Wayne Irby was mowing the grass at Philadelphia's Fort Mifflin when he felt the earth move under his feet.
Irby "turned the mower loose" just as the ground collapsed beneath him.A message written on a cell door reads, "Shun this place, oh man, whom soever thou art." But not everyone is heeding this advice.
Curious, he shoveled aside a few feet of earth over the next couple of days and made a stunning discovery: a tunnel and a two-room jail cell recalling the sad tale of a decorated Civil War soldier, a murder, clemency pleas to President Lincoln, and the only execution at the fort.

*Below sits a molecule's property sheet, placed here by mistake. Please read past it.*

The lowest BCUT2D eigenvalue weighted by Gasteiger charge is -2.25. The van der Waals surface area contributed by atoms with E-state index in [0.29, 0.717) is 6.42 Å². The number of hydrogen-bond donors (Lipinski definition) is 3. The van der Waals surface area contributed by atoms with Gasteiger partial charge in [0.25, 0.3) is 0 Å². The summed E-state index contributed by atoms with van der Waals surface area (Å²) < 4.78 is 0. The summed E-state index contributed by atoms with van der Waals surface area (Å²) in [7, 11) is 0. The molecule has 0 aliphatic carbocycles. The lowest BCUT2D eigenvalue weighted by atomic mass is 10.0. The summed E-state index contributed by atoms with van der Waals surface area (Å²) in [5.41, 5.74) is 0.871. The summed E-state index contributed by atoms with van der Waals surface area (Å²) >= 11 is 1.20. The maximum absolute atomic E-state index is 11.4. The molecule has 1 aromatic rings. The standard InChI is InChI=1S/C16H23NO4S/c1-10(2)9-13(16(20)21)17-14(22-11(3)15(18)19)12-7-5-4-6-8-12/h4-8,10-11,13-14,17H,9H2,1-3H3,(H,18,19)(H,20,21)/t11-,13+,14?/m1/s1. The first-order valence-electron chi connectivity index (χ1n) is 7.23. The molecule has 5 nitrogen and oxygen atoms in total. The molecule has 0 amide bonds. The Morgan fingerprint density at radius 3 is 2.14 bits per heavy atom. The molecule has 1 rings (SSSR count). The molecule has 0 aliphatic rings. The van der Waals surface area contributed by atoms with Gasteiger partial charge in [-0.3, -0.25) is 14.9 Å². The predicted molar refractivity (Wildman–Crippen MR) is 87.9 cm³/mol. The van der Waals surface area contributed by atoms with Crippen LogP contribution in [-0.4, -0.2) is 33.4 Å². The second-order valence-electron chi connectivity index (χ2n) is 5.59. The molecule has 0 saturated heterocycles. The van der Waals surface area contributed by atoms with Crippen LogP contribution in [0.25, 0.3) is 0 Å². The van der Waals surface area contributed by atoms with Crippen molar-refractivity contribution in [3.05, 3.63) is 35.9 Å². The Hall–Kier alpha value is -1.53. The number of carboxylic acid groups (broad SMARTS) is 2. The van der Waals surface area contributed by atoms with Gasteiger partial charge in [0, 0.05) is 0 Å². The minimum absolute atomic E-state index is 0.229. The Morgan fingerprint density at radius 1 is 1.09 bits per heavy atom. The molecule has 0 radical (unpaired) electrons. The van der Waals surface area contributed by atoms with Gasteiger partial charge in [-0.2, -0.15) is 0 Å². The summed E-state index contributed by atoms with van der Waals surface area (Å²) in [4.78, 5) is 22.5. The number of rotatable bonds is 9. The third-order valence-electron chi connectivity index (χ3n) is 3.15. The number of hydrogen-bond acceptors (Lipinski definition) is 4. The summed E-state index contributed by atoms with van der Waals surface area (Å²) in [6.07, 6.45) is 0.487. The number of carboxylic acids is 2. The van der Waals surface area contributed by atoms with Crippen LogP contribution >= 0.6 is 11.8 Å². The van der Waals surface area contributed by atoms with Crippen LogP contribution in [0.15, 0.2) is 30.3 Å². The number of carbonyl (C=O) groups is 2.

The barred cell at casemate No. 11 once belonged to convicted killer William H. Howe before he was hanged Aug. 26, 1864.
William Mifflin, a descendant of the fort's 18th-century commandant Thomas Mifflin and member of the board of directors of Fort Mifflin on the Delaware, called the find remarkable, "another significant chapter in the fort's long history."Probably less entertaining for someone waiting to be hanged.
"It not only gives us one more educational and interpretive opportunity - but it's entertaining," he said before ducking down a small, muddy hole that opened into the tunnel. [Link]